Jump to content

Scott C. Kennedy

  • Content Count

  • Joined

  • Last visited

  • Days Won


Scott C. Kennedy last won the day on January 10 2018

Scott C. Kennedy had the most liked content!

Community Reputation

15 Good

About Scott C. Kennedy

  • Rank

Recent Profile Visitors

The recent visitors block is disabled and is not being shown to other users.

  1. What I did was to take the brake lever and throttle off the handlebar and swap them around... Like this... Put the Shifter on the right handle bar Using an allen wrench, loosen the two bolts in the metal brackets on the right handle bar grip. Then pull the right handle bar grip off the handle bars, clamp it in a vise, and using a fine tooth metal saw, saw about 2 inches off (8 columns of nubs) Using an allen wrench, loosen the mounts for the throttle and the brake lever and slide them BOTH off the handlebar Put the thottle back on, then the brake
  2. Think of it this way, there are a few parts to a "freewheel"... The sprocket that connects to the chain The mount that connects to the wheel The ball bearings that let #1 and #2 move smoothly The catches that let the sprocket turn the mount only in one direction. When you need to unscrew the mount from the wheel, you need to turn it counter-clockwise. But, the catches inside it will only let the sprocket engage the mount when it turns clockwise. So if you don't take the freewheel apart or have a very special tool, then you'll just keep spinning the sprocket aro
  3. If you take your time and go slowly you should not break anything. As for the saw to cut the grip, you could just go buy a metal saw blade (note: you aren't cutting metal, but the fine teeth of the saw blade will make a smoother cut when cutting plastic) http://www.homedepot.com/p/HDX-10-in-Standard-Hacksaw-12150/204748830 (click through the VGLINK stuff to get to home depot)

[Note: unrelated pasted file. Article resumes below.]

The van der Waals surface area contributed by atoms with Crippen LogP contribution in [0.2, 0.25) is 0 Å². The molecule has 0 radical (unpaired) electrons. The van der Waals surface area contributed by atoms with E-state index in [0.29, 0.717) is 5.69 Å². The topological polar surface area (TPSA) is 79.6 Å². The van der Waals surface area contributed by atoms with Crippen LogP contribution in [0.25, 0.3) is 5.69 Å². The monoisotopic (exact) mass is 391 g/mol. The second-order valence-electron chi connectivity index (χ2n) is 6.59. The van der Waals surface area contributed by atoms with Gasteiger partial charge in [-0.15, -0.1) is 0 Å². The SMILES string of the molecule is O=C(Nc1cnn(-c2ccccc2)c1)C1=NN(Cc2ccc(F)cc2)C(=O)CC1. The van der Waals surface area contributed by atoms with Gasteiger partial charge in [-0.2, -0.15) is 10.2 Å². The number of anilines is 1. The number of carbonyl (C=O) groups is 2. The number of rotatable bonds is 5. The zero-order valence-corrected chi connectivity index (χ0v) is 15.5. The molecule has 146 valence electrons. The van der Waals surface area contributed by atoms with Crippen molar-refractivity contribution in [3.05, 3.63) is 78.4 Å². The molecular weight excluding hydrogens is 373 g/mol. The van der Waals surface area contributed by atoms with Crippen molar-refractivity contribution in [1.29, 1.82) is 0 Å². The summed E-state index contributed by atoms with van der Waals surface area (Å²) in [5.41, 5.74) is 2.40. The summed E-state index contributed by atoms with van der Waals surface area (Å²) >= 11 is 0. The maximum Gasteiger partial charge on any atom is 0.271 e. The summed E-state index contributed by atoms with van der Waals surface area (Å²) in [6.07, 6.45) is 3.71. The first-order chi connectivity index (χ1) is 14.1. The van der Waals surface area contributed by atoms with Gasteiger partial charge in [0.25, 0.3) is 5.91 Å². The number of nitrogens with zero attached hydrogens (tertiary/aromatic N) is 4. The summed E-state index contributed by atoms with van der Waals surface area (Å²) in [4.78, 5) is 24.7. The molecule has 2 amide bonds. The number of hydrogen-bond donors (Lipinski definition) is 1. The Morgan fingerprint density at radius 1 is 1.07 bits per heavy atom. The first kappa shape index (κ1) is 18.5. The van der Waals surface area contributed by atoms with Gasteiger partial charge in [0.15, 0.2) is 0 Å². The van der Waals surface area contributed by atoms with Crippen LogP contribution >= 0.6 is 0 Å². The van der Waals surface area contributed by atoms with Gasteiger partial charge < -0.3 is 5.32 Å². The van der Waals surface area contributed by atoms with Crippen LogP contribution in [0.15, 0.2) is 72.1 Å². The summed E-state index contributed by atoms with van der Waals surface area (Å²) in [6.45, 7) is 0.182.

4. I didn't use a camera to film it, But, I tried to well document the steps I did in my post. Plus, I just updated my post which has the parts list updated with working Amazon links. Let me know if you have any questions.
  5. I've been think about how to add a brake light in a "simpler" than Grinchy's Lighting solution post describes. So, what I've been thinking is an all in one unit, that's plug-n-play with the Sondors. Find some short version of some Higo Splitters or some Higo 2-pin male/female connectors to take one of the brake levers signal and split it, connecting one to the controller Use another Higo Splitter or connectors to take the power (light/horn) output of my 25Amp controller Use the power from light/horn connection and one of Grinchy's custom linear voltage regulator, max 60v in,
  6. Yeah, I replaced the stock 15Amp Sondors Controller with the "Wendy" 25 Amp Controller from Passion EBike on AliExpress (China) for $60, also available from LunaCycle (US) for a few bucks more with shipping. It really helps with hills, and given that I'm 225lbs I can use the help! Scott